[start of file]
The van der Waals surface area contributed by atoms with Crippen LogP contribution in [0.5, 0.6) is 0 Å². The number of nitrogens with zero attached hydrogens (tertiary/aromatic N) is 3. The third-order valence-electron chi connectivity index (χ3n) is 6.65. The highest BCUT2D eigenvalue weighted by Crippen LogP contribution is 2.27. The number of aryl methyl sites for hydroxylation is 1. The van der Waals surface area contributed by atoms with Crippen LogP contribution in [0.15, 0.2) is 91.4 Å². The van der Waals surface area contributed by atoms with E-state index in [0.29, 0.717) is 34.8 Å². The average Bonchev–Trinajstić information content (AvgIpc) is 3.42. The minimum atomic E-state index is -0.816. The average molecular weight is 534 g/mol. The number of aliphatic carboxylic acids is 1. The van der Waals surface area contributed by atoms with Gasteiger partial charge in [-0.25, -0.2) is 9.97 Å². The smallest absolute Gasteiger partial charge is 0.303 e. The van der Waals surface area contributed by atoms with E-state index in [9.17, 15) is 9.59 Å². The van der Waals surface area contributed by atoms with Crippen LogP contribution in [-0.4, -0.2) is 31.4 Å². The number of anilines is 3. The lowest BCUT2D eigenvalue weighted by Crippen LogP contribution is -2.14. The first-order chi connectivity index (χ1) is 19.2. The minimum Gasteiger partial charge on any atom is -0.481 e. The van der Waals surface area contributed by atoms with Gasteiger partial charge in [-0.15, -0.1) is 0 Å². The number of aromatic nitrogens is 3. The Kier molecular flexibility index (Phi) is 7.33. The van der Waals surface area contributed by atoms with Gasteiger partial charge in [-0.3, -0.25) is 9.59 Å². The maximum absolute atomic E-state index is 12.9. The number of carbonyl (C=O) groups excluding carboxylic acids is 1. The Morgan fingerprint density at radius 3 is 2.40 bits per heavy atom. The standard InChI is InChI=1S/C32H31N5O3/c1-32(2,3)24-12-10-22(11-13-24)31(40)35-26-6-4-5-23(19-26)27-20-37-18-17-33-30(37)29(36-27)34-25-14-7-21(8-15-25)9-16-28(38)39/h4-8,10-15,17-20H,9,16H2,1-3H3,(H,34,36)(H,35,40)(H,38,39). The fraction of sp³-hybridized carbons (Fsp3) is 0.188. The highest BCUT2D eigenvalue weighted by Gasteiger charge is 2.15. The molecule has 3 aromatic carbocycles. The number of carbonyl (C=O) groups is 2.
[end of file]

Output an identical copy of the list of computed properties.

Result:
The van der Waals surface area contributed by atoms with Crippen LogP contribution in [0.5, 0.6) is 0 Å². The number of nitrogens with zero attached hydrogens (tertiary/aromatic N) is 3. The third-order valence-electron chi connectivity index (χ3n) is 6.65. The highest BCUT2D eigenvalue weighted by Crippen LogP contribution is 2.27. The number of aryl methyl sites for hydroxylation is 1. The van der Waals surface area contributed by atoms with Crippen LogP contribution in [0.15, 0.2) is 91.4 Å². The van der Waals surface area contributed by atoms with E-state index in [0.29, 0.717) is 34.8 Å². The average Bonchev–Trinajstić information content (AvgIpc) is 3.42. The minimum atomic E-state index is -0.816. The average molecular weight is 534 g/mol. The number of aliphatic carboxylic acids is 1. The van der Waals surface area contributed by atoms with Gasteiger partial charge in [-0.25, -0.2) is 9.97 Å². The smallest absolute Gasteiger partial charge is 0.303 e. The van der Waals surface area contributed by atoms with E-state index in [9.17, 15) is 9.59 Å². The van der Waals surface area contributed by atoms with Crippen LogP contribution in [-0.4, -0.2) is 31.4 Å². The number of anilines is 3. The lowest BCUT2D eigenvalue weighted by Crippen LogP contribution is -2.14. The first-order chi connectivity index (χ1) is 19.2. The minimum Gasteiger partial charge on any atom is -0.481 e. The van der Waals surface area contributed by atoms with Gasteiger partial charge in [-0.15, -0.1) is 0 Å². The number of aromatic nitrogens is 3. The Kier molecular flexibility index (Phi) is 7.33. The van der Waals surface area contributed by atoms with Gasteiger partial charge in [-0.3, -0.25) is 9.59 Å². The maximum absolute atomic E-state index is 12.9. The number of carbonyl (C=O) groups excluding carboxylic acids is 1. The Morgan fingerprint density at radius 3 is 2.40 bits per heavy atom. The standard InChI is InChI=1S/C32H31N5O3/c1-32(2,3)24-12-10-22(11-13-24)31(40)35-26-6-4-5-23(19-26)27-20-37-18-17-33-30(37)29(36-27)34-25-14-7-21(8-15-25)9-16-28(38)39/h4-8,10-15,17-20H,9,16H2,1-3H3,(H,34,36)(H,35,40)(H,38,39). The fraction of sp³-hybridized carbons (Fsp3) is 0.188. The highest BCUT2D eigenvalue weighted by Gasteiger charge is 2.15. The molecule has 3 aromatic carbocycles. The number of carbonyl (C=O) groups is 2.